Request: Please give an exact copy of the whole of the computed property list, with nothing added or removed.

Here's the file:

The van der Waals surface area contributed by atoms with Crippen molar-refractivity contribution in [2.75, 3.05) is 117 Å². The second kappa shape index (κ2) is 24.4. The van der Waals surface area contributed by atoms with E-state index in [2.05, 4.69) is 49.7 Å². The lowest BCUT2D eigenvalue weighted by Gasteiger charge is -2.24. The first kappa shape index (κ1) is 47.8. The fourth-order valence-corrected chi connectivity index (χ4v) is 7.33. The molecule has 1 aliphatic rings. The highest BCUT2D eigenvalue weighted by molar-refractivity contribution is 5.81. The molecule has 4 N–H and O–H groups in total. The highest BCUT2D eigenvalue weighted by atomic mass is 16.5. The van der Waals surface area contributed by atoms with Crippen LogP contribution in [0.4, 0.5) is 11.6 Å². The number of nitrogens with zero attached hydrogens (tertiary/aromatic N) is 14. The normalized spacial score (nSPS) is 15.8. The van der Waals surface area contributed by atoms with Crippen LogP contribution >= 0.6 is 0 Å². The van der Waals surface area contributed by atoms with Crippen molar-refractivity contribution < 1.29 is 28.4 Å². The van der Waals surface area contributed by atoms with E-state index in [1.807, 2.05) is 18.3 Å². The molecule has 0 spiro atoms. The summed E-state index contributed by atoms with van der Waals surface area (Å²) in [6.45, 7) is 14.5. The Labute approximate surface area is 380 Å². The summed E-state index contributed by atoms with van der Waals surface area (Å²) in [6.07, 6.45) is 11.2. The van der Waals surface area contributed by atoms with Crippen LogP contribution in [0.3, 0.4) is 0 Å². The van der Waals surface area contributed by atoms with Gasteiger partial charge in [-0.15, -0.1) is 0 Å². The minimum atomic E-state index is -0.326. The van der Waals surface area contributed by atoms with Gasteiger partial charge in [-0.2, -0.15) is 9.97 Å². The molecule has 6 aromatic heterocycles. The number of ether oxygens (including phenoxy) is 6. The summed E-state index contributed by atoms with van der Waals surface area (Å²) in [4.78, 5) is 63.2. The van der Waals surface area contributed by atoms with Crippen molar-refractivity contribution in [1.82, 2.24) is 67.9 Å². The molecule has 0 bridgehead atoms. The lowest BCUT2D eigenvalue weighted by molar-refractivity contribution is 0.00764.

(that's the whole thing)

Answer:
The van der Waals surface area contributed by atoms with Crippen molar-refractivity contribution in [2.75, 3.05) is 117 Å². The second kappa shape index (κ2) is 24.4. The van der Waals surface area contributed by atoms with E-state index in [2.05, 4.69) is 49.7 Å². The lowest BCUT2D eigenvalue weighted by Gasteiger charge is -2.24. The first kappa shape index (κ1) is 47.8. The fourth-order valence-corrected chi connectivity index (χ4v) is 7.33. The molecule has 1 aliphatic rings. The highest BCUT2D eigenvalue weighted by molar-refractivity contribution is 5.81. The molecule has 4 N–H and O–H groups in total. The highest BCUT2D eigenvalue weighted by atomic mass is 16.5. The van der Waals surface area contributed by atoms with Crippen LogP contribution in [0.4, 0.5) is 11.6 Å². The number of nitrogens with zero attached hydrogens (tertiary/aromatic N) is 14. The normalized spacial score (nSPS) is 15.8. The van der Waals surface area contributed by atoms with Crippen LogP contribution >= 0.6 is 0 Å². The van der Waals surface area contributed by atoms with Crippen molar-refractivity contribution < 1.29 is 28.4 Å². The van der Waals surface area contributed by atoms with E-state index in [1.807, 2.05) is 18.3 Å². The molecule has 0 spiro atoms. The summed E-state index contributed by atoms with van der Waals surface area (Å²) in [6.45, 7) is 14.5. The Labute approximate surface area is 380 Å². The summed E-state index contributed by atoms with van der Waals surface area (Å²) in [6.07, 6.45) is 11.2. The van der Waals surface area contributed by atoms with Crippen LogP contribution in [0.3, 0.4) is 0 Å². The van der Waals surface area contributed by atoms with Gasteiger partial charge in [-0.15, -0.1) is 0 Å². The minimum atomic E-state index is -0.326. The van der Waals surface area contributed by atoms with Gasteiger partial charge in [-0.2, -0.15) is 9.97 Å². The molecule has 6 aromatic heterocycles. The number of ether oxygens (including phenoxy) is 6. The summed E-state index contributed by atoms with van der Waals surface area (Å²) in [4.78, 5) is 63.2. The van der Waals surface area contributed by atoms with Crippen molar-refractivity contribution in [1.82, 2.24) is 67.9 Å². The molecule has 0 bridgehead atoms. The lowest BCUT2D eigenvalue weighted by molar-refractivity contribution is 0.00764.